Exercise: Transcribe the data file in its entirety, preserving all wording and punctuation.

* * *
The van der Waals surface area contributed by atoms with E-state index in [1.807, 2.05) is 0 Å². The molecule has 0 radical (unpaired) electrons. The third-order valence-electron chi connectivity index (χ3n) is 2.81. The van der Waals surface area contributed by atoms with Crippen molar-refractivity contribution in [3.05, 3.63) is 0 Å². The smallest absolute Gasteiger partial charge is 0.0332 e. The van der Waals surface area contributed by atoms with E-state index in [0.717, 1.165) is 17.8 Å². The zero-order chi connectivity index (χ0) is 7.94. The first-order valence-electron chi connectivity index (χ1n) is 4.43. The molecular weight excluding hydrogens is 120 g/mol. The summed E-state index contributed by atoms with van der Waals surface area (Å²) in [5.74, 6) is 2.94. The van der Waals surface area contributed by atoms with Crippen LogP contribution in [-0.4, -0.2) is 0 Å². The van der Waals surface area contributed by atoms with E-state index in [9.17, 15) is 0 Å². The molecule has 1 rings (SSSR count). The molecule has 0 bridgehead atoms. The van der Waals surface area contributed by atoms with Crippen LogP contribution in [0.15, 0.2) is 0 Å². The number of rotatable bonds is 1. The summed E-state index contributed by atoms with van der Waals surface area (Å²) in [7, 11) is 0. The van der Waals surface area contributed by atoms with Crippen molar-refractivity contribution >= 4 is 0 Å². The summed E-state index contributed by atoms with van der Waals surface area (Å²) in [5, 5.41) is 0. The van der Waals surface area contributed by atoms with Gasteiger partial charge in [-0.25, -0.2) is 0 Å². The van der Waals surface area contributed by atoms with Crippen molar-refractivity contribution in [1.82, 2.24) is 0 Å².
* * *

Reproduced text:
The van der Waals surface area contributed by atoms with E-state index in [1.807, 2.05) is 0 Å². The molecule has 0 radical (unpaired) electrons. The third-order valence-electron chi connectivity index (χ3n) is 2.81. The van der Waals surface area contributed by atoms with Crippen molar-refractivity contribution in [3.05, 3.63) is 0 Å². The smallest absolute Gasteiger partial charge is 0.0332 e. The van der Waals surface area contributed by atoms with E-state index in [0.717, 1.165) is 17.8 Å². The zero-order chi connectivity index (χ0) is 7.94. The first-order valence-electron chi connectivity index (χ1n) is 4.43. The molecular weight excluding hydrogens is 120 g/mol. The summed E-state index contributed by atoms with van der Waals surface area (Å²) in [5.74, 6) is 2.94. The van der Waals surface area contributed by atoms with Crippen LogP contribution in [-0.4, -0.2) is 0 Å². The van der Waals surface area contributed by atoms with E-state index in [9.17, 15) is 0 Å². The molecule has 1 rings (SSSR count). The molecule has 0 bridgehead atoms. The van der Waals surface area contributed by atoms with Crippen LogP contribution in [0.15, 0.2) is 0 Å². The number of rotatable bonds is 1. The summed E-state index contributed by atoms with van der Waals surface area (Å²) in [7, 11) is 0. The van der Waals surface area contributed by atoms with Crippen molar-refractivity contribution >= 4 is 0 Å². The summed E-state index contributed by atoms with van der Waals surface area (Å²) in [5, 5.41) is 0. The van der Waals surface area contributed by atoms with Gasteiger partial charge in [-0.25, -0.2) is 0 Å². The van der Waals surface area contributed by atoms with Crippen molar-refractivity contribution in [1.82, 2.24) is 0 Å².